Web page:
The f0(1370) and f0(1500) cannot both be a quark model meson, because one is supernumerary. The production of the higher mass state in two photon reactions such as 2γ → 2π or 2γ → 2K reactions is highly suppressed. The decays also give some evidence that one of these could be a glueball.

Tetraquark candidate

The f0(980) has been identified by some authors as a tetraquark meson, along with the I = 1 states a0(980) and κ0(800). Two long-lived (narrow in the jargon of particle spectroscopy) states: the scalar (0++) state DsJ(2317) and the vector (1+) meson DsJ(2460), observed at CLEO and BaBar, have also been tentatively identified as tetraquark states. However, for these, other explanations are possible.

2++ states

Two isoscalar states are definitely identified: f2(1270) and the f2′(1525). No other states have been consistently identified by all experiments. Hence it is difficult to say more about these states.

1−+ and other states

The two isovector exotics π1(1400) and π1(1600) seem to be well established experimentally.[1][2][3] A recent coupled-channel analysis has shown these states, which were initially considered separate, are consistent with a single pole. A second exotic state is disfavored.[4] The assignment of these states as hybrids is favored. Lattice QCD calculations show the lightest π1 with 1−+ quantum numbers has strong overlap with operators featuring gluonic construction.[5]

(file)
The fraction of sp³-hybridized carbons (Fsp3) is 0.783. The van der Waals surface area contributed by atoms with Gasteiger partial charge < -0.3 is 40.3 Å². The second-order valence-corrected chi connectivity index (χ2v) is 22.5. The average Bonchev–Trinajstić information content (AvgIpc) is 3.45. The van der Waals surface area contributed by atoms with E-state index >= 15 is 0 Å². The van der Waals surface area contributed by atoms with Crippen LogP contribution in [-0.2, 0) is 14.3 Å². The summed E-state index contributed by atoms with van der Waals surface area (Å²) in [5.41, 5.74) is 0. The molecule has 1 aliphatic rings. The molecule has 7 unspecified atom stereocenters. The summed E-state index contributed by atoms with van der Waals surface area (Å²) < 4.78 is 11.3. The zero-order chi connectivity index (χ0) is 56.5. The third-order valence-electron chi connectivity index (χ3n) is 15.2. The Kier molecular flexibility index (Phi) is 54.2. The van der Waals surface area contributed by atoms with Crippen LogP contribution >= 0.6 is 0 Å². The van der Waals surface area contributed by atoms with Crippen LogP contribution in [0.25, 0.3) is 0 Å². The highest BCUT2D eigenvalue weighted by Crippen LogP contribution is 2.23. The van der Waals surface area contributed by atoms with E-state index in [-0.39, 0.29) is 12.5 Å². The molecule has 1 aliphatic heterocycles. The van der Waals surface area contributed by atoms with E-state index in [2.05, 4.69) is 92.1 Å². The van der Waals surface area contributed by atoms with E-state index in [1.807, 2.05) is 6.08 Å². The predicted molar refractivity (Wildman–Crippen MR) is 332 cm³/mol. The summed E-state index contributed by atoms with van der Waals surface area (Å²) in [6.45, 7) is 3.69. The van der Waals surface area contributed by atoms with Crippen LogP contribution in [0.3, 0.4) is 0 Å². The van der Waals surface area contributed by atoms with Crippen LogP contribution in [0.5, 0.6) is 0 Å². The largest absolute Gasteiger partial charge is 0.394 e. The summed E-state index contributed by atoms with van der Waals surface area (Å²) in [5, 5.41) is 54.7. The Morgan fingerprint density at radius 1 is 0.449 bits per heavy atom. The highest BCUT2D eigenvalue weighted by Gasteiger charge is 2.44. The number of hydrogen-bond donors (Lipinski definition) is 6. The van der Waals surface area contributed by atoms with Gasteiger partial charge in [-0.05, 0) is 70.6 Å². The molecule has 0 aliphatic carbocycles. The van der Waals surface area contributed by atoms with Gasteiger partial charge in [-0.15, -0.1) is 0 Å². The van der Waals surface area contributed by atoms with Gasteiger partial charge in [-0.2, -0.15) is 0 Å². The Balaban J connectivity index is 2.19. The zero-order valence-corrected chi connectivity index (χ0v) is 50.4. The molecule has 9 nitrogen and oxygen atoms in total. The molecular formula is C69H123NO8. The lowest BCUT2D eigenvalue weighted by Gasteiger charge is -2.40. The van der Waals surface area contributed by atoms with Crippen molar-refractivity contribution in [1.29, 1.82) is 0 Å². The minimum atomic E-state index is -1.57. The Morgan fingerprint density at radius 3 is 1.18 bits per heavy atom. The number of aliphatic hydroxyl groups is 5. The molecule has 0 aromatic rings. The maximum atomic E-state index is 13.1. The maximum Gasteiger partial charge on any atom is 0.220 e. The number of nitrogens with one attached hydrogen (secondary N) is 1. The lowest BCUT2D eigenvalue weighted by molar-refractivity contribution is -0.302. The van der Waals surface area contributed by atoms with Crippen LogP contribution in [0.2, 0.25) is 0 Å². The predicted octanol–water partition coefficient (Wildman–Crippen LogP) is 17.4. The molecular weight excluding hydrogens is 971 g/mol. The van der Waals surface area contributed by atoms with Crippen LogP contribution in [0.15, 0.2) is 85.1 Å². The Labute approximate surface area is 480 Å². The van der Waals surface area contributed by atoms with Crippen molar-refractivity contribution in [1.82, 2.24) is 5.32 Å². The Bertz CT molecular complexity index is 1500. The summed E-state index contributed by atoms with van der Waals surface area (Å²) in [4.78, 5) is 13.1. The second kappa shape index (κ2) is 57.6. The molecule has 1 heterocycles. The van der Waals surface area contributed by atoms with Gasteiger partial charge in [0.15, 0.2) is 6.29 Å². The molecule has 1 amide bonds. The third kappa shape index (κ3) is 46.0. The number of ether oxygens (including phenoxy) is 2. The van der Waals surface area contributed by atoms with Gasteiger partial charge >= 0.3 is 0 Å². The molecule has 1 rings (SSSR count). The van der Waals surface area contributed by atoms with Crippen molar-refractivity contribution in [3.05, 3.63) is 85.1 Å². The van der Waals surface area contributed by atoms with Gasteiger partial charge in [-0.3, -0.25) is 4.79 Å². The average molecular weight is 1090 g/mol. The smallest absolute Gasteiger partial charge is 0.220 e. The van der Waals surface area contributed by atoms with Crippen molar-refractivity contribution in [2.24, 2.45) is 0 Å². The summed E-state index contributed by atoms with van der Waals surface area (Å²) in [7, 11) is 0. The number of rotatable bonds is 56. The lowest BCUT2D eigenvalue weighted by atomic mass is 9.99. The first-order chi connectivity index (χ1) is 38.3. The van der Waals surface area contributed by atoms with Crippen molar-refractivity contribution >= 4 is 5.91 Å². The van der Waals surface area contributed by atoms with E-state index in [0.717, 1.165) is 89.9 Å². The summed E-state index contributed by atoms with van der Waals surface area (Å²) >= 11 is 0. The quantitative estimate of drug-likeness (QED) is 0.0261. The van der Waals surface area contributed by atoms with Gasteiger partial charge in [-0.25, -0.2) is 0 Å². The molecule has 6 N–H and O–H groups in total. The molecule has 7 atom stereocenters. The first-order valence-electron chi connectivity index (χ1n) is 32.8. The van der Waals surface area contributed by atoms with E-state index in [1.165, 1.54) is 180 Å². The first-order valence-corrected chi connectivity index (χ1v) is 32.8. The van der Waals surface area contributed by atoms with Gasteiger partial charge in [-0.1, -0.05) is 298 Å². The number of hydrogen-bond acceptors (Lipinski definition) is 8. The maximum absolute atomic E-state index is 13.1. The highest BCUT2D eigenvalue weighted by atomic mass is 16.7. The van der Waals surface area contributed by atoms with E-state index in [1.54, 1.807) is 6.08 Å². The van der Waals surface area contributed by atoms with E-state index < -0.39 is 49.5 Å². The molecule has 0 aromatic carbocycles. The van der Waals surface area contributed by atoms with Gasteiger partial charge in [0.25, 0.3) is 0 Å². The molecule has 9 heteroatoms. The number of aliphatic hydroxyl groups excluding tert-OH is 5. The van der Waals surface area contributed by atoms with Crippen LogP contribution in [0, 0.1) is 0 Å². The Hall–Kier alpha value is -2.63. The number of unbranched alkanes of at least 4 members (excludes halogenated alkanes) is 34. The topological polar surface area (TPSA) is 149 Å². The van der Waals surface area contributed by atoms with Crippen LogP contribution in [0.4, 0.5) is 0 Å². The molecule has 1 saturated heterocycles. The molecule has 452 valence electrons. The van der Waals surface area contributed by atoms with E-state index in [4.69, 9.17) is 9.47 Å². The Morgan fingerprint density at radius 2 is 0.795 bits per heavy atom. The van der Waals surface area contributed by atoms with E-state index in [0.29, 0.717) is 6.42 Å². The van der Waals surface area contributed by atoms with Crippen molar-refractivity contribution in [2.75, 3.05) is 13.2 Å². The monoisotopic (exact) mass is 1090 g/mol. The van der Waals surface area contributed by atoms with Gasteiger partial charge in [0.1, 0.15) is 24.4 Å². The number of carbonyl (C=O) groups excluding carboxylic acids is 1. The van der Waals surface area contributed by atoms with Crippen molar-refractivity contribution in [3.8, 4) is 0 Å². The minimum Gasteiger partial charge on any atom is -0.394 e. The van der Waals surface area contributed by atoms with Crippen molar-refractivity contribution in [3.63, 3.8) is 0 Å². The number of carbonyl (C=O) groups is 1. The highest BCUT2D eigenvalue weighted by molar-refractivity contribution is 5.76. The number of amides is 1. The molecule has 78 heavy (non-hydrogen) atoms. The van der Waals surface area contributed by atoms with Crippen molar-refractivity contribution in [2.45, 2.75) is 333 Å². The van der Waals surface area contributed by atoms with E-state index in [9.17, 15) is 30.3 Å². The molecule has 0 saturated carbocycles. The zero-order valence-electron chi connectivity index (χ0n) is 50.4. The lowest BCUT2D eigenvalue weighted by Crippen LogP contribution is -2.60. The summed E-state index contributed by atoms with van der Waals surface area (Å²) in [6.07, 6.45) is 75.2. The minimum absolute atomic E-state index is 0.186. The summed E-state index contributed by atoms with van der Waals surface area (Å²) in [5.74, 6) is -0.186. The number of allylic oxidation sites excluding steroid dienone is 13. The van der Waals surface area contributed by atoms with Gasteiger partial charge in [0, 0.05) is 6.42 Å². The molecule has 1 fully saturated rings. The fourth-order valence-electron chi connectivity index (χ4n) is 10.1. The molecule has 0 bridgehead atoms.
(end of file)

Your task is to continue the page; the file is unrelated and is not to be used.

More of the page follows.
The π(1800) 0−+, ρ(1900) 1−− and the η2(1870) 2−+ are fairly well identified states, which have been tentatively identified as hybrids by some authors. If this identification is correct, then it is a remarkable agreement with lattice computations, which place several hybrids in this range of masses.

See also


  1. Alekseev, M.G.; Alexakhin, V.Yu.; Alexandrov, Yu.; Alexeev, G.D.; Amoroso, A.; Austregesilo, A. et al. (2018). "Observation of a JPC=1−+ exotic resonance in diffractive dissociation of 190 GeV/c2 π into πππ+". Physical Review Letters 104 (24): 092003. doi:10.1103/PhysRevLett.104.241803. PMID 20867295. 
  2. Aghasyan, M.; Alexeev, M.G.; Alexeev, G.D.; Amoroso, A.; Andrieux, V.; Anfimov, N.V. et al. (2018). "Light isovector resonances in πp → πππ+p at 190 GeV/c2". Physical Review D 98 (9): 241803. doi:10.1103/PhysRevD.98.092003. Bibcode2018PhRvD..98i2003A. 
  3. Adolph, C.; Akhunzyanov, R.; Alexeev, M.G.; Alexeev, G.D.; Amoroso, A.; Andrieux, V. et al. (2015). "Odd and even partial waves of ηπ and η′π in πp → η(′)πp at 191 GeV/c2". Physics Letters B 740: 303–311. doi:10.1016/j.physletb.2014.11.058. 
  4. Rodas, A.; Pilloni, A.; Albaladejo, M.; Fernández-Ramírez, C.; Jackura, A.; Mathieu, V. et al. (2019). "Determination of the Pole Position of the Lightest Hybrid Meson Candidate". Physical Review Letters 122 (4): 042002. doi:10.1103/PhysRevLett.122.042002. PMID 30768338. Bibcode2019PhRvL.122d2002R. 
  5. Dudek, Jozef J.; Edwards, Robert G.; Guo, Peng; Thomas, Christopher E. (2013). "Toward the excited isoscalar meson spectrum from lattice QCD". Physical Review D 88 (9): 094505. doi:10.1103/PhysRevD.88.094505. Bibcode2013PhRvD..88i4505D. 

Further reading